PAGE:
Even when he’s free-falling to Earth from the upper reaches of the atmosphere, Roy McBride’s heart rate doesn’t increase above eighty beats per minute. Throughout this beautifully rendered but emotionally stagnant space drama, it’s hard to imagine that the audience’s will, either, as the characters float through a well-meaning but tired vacuum of space clichés and racially suspect white saviour psychology.
Roy (Brad Pitt) is unable to feel; unable to love; clinically depressed. Yet the decorated astronaut passes every one of his regular psych evaluations. As Ad Astra deep dives into Roy’s consciousness, the film offers a damning indictment of our cultural ambivalence toward men’s mental health and a future that relies on machines to monitor human wellbeing. It’s a speculative near future in which the heavily corporatized Earth has extra-terrestrial colonies fighting to the death for resources. When Earth-threatening energy flares emanate from Neptune, the last known location of Roy’s father on an ill-fated mission to look for alien life, Roy is sent to help track down Clifford McBride (Tommy Lee-Jones). What follows is not so much a film about looking for life beyond the solar system, but rather trying to find some sign of humanity within it.
As Roy attempts to reach his father, Ad Astra successfully deploys every conceivable trope of the epic space adventure. It plays with notions of proximity and distance. There are a series of increasingly cliched mishaps: something goes wrong at every stage of the mission, from a Mad-Max-style pirate attack leading to a space-buggy chase on the Moon, to a distress signal in deep space that sets the mission off course. There are also correspondingly improbable moments of self-preservation that smack of lazy storytelling devices rather than meaningful narrative developments. It would be remiss to give spoilers but suffice to say this is not a film that challenges generic convention. Everything you expect to happen does, and it would have made for a more interesting contemplation of humanity if the ending had come twenty minutes earlier.
That said, there are some brilliant aesthetic touches. References to science-fiction cinema abound, including the blood-red reactor of Total Recall, the spinning cinematography of Gravity, and the almost obligatory balletic corridor shots of 2001: A Space Odyssey. There are gasp-inducing sequences on Mars, and while the star-scapes don’t reach the grandiose proportions of Interstellar, the film’s planetary aesthetics are something to behold. As he races toward a ship against the clock of the ignition countdown, a gold-sheened Roy swims in silhouette; he emerges in a bronze sunburst of water above the surface, where a shower of red-orange sparks rains from the rocket booster above his head. It is, quite simply, stunning. The score, too, is conventional yet fraught with epic sci-fi drama, rippling with synthy uncertainty one moment and abandoning us to abject silence the next. The costume design is effective, too, with some beautifully composed shots bouncing off the reflective surfaces of gold-tinted spacesuit visors. Even the editing is noteworthy, with a sequence of solitary madness evoking the sinister dreamscapes of Meshes of the Afternoon.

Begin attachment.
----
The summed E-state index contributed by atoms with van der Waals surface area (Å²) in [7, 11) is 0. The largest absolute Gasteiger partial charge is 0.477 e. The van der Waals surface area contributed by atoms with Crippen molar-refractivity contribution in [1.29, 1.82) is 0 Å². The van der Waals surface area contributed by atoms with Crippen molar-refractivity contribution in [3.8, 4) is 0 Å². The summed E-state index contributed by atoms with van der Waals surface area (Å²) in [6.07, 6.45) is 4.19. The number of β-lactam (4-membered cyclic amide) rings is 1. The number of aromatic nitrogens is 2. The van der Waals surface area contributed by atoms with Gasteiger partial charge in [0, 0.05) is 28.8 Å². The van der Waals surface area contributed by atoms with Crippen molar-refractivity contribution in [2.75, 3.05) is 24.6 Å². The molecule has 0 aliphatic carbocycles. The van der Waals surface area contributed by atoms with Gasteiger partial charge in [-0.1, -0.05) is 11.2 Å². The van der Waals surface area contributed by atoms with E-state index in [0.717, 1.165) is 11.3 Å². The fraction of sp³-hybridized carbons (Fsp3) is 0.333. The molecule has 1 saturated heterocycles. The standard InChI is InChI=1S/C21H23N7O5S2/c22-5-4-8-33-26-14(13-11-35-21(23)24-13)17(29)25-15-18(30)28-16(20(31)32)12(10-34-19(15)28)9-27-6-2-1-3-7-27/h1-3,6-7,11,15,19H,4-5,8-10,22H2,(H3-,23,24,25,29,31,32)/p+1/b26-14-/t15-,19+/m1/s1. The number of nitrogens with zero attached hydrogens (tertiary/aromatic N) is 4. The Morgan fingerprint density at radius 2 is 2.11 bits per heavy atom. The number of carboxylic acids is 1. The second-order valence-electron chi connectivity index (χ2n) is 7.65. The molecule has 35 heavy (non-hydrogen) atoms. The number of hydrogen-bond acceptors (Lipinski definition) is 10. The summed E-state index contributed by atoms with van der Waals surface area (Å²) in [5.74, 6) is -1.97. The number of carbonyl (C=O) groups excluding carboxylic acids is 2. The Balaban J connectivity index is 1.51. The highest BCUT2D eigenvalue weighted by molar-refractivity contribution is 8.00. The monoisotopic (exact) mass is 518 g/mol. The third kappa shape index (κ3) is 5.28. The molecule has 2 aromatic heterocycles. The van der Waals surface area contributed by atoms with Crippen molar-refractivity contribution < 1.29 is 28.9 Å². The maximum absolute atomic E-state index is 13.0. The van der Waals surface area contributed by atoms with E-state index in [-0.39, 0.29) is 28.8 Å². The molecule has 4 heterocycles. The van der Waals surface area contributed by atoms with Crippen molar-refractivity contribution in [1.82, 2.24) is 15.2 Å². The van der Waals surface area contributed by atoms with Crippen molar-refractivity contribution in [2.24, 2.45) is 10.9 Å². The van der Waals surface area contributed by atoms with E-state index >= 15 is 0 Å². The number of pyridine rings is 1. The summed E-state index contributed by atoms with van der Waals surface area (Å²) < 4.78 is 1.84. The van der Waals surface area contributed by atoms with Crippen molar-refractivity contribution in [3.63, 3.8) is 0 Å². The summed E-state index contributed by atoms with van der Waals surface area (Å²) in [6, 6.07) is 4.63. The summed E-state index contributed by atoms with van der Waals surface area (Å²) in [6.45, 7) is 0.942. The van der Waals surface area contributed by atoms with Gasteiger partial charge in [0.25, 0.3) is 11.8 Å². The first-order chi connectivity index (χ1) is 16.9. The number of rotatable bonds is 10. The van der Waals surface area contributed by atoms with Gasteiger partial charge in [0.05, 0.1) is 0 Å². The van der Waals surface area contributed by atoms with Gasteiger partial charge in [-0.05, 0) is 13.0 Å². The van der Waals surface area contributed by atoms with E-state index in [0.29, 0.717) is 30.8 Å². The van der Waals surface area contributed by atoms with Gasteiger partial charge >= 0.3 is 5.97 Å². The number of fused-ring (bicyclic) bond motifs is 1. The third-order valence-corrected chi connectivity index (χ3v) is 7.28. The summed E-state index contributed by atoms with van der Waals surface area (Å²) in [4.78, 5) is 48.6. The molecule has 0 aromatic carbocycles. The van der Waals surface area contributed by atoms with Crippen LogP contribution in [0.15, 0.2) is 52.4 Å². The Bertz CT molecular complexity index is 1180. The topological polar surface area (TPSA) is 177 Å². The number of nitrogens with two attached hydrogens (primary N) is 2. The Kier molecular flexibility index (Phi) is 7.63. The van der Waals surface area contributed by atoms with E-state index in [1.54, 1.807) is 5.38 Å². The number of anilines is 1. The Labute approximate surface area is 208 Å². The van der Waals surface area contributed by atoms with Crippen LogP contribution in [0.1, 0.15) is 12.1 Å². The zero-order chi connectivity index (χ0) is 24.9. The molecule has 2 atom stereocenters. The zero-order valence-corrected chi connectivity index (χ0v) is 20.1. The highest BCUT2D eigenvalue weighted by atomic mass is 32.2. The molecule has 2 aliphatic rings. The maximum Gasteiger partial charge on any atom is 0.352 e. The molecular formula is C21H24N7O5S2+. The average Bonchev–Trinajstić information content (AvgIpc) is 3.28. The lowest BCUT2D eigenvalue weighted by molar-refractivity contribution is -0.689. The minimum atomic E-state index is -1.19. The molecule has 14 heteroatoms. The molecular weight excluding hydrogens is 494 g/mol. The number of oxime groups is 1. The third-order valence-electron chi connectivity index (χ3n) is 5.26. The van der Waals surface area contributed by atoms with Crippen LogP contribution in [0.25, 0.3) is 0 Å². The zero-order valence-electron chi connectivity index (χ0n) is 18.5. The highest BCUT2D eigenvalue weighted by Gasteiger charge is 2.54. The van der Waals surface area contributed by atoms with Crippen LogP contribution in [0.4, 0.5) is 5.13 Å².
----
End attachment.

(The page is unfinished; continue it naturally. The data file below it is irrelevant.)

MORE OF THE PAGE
Brad Pitt is on career-high form throughout, conveying worlds of suppressed feeling with one twitch of the tired, sagging folds of skin beneath his eyes. Dejected and despairing, his character fits the pattern of the psychologically tormented space-traveller that populates films like Moon, Gravity and First Man – an angstonaut, if you will. Roy and his fellow angstonauts are not invested in space exploration so much as traversing the limits of their damaged or grieving psyches. Roy does so by compartmentalising his rage and feelings of isolation just as he despatches bodies and bunkers from spaceships and deletes or cancels his feelings in computer-recorded logs. He is so emotionally detached that one wonders how he remains rooted to the ground without some physical tether.
However - and there’s a big however - while men’s mental health is an important topic that cinema can and should address more often, Ad Astra does little to challenge the toxic masculinity that underpins Roy’s depression. Overblown metaphors ring hollow: Roy doesn’t just have to go to the end of the Earth to find his feelings, he has to go all the way to Neptune. Meanwhile Clifford (the chilling demagogue father) must learn the hard way that abandoning humanity leaves you with nothing. It’s hardly rocket science. And in the end Roy’s shot at redemption comes from shouldering the white man’s burden: he risks his life to avenge black characters. Thus, somehow, in that single action, he seeks to save himself by atoning for the sins of colonialism. But as a Major in the US military and armed with various weapons, his deadpan critiques of humans as ‘planet eaters’ are more vacuous than space itself, and merely serve to remind us of the hypocrisies of the coloniser mindset.
Consequently, the film asks bigger questions than it knows how to answer. And, as the body count of incidental black characters and fade-to-nothing background women rises, it’s hard to swallow the idea that it’s all necessary to save one poor white-man-with-daddy-issues from himself. Ruth Negga and Liv Tyler have so little to do besides propping up Pitt that it’s barely worth crediting them; the patriarchal hubris is as astonishing as the spectacular aesthetic. Ultimately, then, this is a film about the conceit of powerful white men who are the only ones that can fail to solve the problems they created in the first place. Like the Earth itself, that ‘big blue-green marble,’ Ad Astra has a glorious surface when viewed from a distance. Look at the details in closer proximity, though, and there are many unresolved conflicts in a story that doesn’t necessarily have so much to recommend it.